***SPOILERS*** It has been said that there are no atheists in foxholes, can the same be said for outer space?
“Gravity” has gotten a lot of press this Awards Season including multiple nominations for Academy Awards, and so it should; it’s a very good film. There is, however, one aspect of the film that is lost to most of the media and that is its coming to faith message. If you look at the movie from a faith perspective, it is a movie about discovery — not the discovery that there is an awful lot of stuff floating around out there or that the Hubble Telescope can be fixed by an M.D., but rather the discovery of a very personal inner faith. It is a story about Baptism: it is a story about finding God.
Though God is never named in the movie, we see Him throughout the film; in the stars, in the characters, and in the little religious mementos that seem to be in each of the space stations (a holy card in the Russian ship and the Buddha in the Chinese ship). Through a series of accidents, George Clooney’s and Sandra Bullock’s characters find themselves stranded alone in space, without any way to get home or any way to contact Earth. They are running out of air, options, and time, with only Clooney’s jetpack for transportation, and even that is running on fumes at this point. Seeing no other way to get home, Clooney sacrifices himself so that Bullock might live.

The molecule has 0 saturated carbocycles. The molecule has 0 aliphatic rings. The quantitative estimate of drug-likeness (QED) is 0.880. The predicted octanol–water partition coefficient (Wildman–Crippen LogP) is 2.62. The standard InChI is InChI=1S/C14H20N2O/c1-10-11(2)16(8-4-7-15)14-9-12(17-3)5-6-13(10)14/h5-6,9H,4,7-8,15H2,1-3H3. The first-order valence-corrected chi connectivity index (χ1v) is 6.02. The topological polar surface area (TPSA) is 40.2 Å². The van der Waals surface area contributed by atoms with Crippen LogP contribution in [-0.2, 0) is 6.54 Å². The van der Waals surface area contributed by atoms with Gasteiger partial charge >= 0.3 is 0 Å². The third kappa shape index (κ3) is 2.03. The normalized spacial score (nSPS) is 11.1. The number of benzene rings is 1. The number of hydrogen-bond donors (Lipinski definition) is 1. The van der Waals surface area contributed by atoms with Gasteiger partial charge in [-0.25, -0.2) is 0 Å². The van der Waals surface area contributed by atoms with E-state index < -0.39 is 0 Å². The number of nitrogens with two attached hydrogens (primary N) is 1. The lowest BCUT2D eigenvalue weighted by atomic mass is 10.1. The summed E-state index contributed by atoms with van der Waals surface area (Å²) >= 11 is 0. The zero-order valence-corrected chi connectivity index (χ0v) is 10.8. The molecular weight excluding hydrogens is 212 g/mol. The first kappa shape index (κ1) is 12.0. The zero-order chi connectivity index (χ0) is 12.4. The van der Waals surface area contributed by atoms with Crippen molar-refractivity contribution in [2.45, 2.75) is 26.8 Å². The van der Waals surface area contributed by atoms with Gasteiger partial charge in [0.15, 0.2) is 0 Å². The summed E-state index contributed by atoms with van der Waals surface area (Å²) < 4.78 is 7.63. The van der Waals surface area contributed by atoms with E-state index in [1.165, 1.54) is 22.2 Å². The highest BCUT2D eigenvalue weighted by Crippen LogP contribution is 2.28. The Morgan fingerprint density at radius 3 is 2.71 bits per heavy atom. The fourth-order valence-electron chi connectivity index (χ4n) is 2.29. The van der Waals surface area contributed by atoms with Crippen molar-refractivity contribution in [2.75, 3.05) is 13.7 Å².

With barely any training, she has to rely on what Clooney has given her and try to get back home. Soon after we see an icon of Saint Christopher in a Russian capsule, Bullock realizes that she will probably die in that capsule. She laments that she will die alone and no one will even pray for her soul. She cannot even pray for her own soul, because she was “never taught how.” There has rarely been a simple prayer expressed more eloquently than it is here. It is in that discovery of faith that she experiences a conversion. She does experience a death, but not a physical death, rather but the realization she cannot do this alone. In that death of self, she finds life. She comes to believe in something greater, asking the now dead Clooney to find her deceased daughter and to tell her that she loves her. She finds the strength she needs to move forward in the Communion of the Saints! Her salvation, both spiritual and physical, comes in the form of a baptism that starts with one single tear and ends in a lake in an Eden-like setting. She emerges from that lake a new creation, forever changed.
At the very end Bullock offers the prayer that we so often neglect in our own lives: “Thank you.” She has been spiritually and physically saved, and knows she would not have been able to do it alone.